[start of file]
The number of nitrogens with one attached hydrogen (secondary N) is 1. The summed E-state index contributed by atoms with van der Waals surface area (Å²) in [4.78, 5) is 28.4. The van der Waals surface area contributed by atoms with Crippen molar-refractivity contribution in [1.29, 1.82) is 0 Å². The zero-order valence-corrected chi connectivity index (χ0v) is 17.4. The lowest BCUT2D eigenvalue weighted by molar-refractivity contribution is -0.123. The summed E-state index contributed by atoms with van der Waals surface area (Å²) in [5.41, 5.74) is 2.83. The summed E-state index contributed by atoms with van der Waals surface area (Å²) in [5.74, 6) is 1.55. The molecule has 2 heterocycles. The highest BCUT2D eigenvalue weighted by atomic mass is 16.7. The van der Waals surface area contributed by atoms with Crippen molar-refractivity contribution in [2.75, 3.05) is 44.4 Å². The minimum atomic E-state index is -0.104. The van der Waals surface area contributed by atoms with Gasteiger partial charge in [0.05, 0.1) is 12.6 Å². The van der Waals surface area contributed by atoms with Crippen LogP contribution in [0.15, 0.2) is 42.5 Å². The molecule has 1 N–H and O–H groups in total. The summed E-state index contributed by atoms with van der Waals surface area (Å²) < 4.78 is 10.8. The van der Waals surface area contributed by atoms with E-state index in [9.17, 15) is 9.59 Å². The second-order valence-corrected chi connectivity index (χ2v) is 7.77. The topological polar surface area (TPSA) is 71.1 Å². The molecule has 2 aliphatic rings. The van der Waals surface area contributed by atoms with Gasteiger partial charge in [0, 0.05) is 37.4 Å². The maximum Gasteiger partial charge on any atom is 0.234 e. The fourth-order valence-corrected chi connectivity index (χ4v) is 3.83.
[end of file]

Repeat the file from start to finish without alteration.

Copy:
The number of nitrogens with one attached hydrogen (secondary N) is 1. The summed E-state index contributed by atoms with van der Waals surface area (Å²) in [4.78, 5) is 28.4. The van der Waals surface area contributed by atoms with Crippen molar-refractivity contribution in [1.29, 1.82) is 0 Å². The zero-order valence-corrected chi connectivity index (χ0v) is 17.4. The lowest BCUT2D eigenvalue weighted by molar-refractivity contribution is -0.123. The summed E-state index contributed by atoms with van der Waals surface area (Å²) in [5.41, 5.74) is 2.83. The summed E-state index contributed by atoms with van der Waals surface area (Å²) in [5.74, 6) is 1.55. The molecule has 2 heterocycles. The highest BCUT2D eigenvalue weighted by atomic mass is 16.7. The van der Waals surface area contributed by atoms with Crippen molar-refractivity contribution in [2.75, 3.05) is 44.4 Å². The minimum atomic E-state index is -0.104. The van der Waals surface area contributed by atoms with Gasteiger partial charge in [0.05, 0.1) is 12.6 Å². The van der Waals surface area contributed by atoms with Crippen LogP contribution in [0.15, 0.2) is 42.5 Å². The molecule has 1 N–H and O–H groups in total. The summed E-state index contributed by atoms with van der Waals surface area (Å²) < 4.78 is 10.8. The van der Waals surface area contributed by atoms with E-state index in [9.17, 15) is 9.59 Å². The second-order valence-corrected chi connectivity index (χ2v) is 7.77. The topological polar surface area (TPSA) is 71.1 Å². The molecule has 2 aliphatic rings. The van der Waals surface area contributed by atoms with Gasteiger partial charge in [0, 0.05) is 37.4 Å². The maximum Gasteiger partial charge on any atom is 0.234 e. The fourth-order valence-corrected chi connectivity index (χ4v) is 3.83.